10 Best Pregnancy Foods

Optimal nutrition is important for all stages of life, all the way from our birth to our twilight years. But when it comes to pregnancy, the importance of our diets— of the foods and drinks we put into our bodies—cannot be overstated. Aside from eliminating potentially dangerous recreational and prescription drugs from our routines, the most influential decision we can make is the one we make three times a day: every breakfast, lunch, and dinner. While one meal is unlikely to make or break your pregnancy, our dietary patterns as a whole can have a huge impact on your health and the health of your growing baby.

Think about it: during pregnancy, a mom-to-be is literally making a miniature person from scratch. Though poets and writers like to use sculpting, painting, and other fine arts as metaphors for fetal development, the reality is perhaps a little more interesting: your baby is the result of a recipe! The ingredients are the foods you put in your body every single day of your pregnancy. All other things being equal, making a strong, healthy baby is a lot like baking a cake.

Though the perfect cake recipe varies based on whose grandma you ask, the reality is that they all have some things in common. You can’t make a cake without a sweetener of some sort, after all! That sweetener may be cane sugar, coconut sugar, maple syrup, or even fruit, but it all serves the same purpose. Much like all cakes need something to make them sweet, all developing babies are made of the same basic compounds. This is why most dietitians make similar recommendations for all of the expecting parents who come see them!

pregnant_woman-belly

Though expecting parents and their doctors have had some pretty wacky ideas about prenatal nutrition through the millennia, today, we have an abundance of observational studies and experiments to back up our nutritional strategies. Unfortunately, this increased access to information only serves to stress out many parents-to-be, who find only an abundance of bizarre, overpriced ‘super foods’ and supplements touted as being the key to delivering a baby who is healthy, beautiful, and brilliant. But no pressure.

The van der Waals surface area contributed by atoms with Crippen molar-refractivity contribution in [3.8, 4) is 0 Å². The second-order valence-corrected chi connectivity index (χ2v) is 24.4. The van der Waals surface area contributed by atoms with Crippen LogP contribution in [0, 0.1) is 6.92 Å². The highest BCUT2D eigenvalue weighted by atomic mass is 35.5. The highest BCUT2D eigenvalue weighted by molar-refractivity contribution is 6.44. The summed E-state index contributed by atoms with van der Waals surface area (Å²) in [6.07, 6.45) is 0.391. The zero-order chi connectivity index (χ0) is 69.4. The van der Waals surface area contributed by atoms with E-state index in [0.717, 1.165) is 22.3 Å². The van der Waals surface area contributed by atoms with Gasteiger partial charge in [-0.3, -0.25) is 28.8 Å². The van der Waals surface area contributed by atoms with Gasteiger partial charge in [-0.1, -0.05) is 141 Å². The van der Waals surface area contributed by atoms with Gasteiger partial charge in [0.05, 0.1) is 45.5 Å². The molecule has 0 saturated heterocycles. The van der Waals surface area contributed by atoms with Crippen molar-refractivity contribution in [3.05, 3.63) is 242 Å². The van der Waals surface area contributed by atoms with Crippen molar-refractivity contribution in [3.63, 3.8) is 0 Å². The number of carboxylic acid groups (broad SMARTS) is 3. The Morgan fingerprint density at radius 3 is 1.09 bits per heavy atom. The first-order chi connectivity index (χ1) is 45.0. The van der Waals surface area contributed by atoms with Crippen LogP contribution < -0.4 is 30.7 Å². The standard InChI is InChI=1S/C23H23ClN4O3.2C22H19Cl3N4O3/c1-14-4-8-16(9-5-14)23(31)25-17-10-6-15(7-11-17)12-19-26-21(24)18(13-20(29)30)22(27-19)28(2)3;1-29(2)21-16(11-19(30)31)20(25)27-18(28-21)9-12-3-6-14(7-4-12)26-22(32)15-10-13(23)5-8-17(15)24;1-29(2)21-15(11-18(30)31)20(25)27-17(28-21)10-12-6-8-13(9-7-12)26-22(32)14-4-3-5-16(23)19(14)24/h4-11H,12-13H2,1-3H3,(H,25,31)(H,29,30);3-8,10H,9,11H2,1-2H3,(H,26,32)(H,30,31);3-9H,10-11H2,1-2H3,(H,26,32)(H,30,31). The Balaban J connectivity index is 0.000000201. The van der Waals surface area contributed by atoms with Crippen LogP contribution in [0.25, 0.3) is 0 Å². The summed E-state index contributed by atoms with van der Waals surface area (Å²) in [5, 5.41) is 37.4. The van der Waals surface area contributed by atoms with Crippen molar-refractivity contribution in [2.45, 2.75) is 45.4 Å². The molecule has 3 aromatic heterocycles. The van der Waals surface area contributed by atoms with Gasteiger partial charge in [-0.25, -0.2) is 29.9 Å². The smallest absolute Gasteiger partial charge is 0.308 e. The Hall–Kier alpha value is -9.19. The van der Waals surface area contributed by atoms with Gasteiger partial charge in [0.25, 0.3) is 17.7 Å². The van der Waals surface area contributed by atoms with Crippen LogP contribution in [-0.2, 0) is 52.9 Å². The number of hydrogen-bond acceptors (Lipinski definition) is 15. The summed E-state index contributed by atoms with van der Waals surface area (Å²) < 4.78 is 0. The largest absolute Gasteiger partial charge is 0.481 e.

Fortunately, pregnancy doesn’t necessitate ingesting a whole host of supplements and strange imported fruits. Many of the healthiest foods to eat during pregnancy are familiar, delicious, and easy to find—the hard part is getting the information and making sure that we eat them! One of the most important aspects of prenatal nutrition is simply taking in enough calories, which can be difficult for many pregnant individuals. An optimal prenatal diet will include foods that are dense in both calories and nutrition, so your body will have all the tools it needs to build a baby—without you having to eat yourself sick.

Our doctors can monitor our health and our weight gain as the months tick by, but they can’t put the perfect food on our plates at dinner time. Never fear. We have compiled a list of the 10 best foods for pregnancy, so you can eat well and rest easy.

Top 10 Pregnancy Foods

 

1. Broccoli

While not particularly high in calories, this low-fat, high-fiber food is worth the plate real estate. The high fiber content may help alleviate constipation, which is a common problem during pregnancy. Broccoli also contains high levels of folate, B vitamins, and both vitamins A and K.

The last two vitamins on that list are known to play a significant role in regulating the body’s Vitamin D stores. Though Vitamin D supplements are often recommended for pregnant women, including broccoli in your diet can be a great way to give your body (and baby’s body) a boost.

lentils-in-bowl

 

2. Lentils.

Though lentils are a firm foundational food for any healthy diet, they are especially important during pregnancy due to their high levels of folate. Folate, a B vitamin, plays a key role in developing a growing fetus’s central nervous system—including the brain! A diet high in folate is thought to protect against birth defects.

Lentils are also a great source of both protein and iron that is easy on the stomach, which makes them a great choice for those battling nausea or morning sickness.

 

3. Bananas.

Bananas are often one of the first solid foods we feed our growing infants, but they also make for excellent prenatal nutrition. They require no preparation, they are gentle on your stomach, and they are a little more calorically dense than other fruits. This means you can boost your fruit and calorie intake without putting a ton of bulk in your stomach on days where you feel nauseated or have no appetite.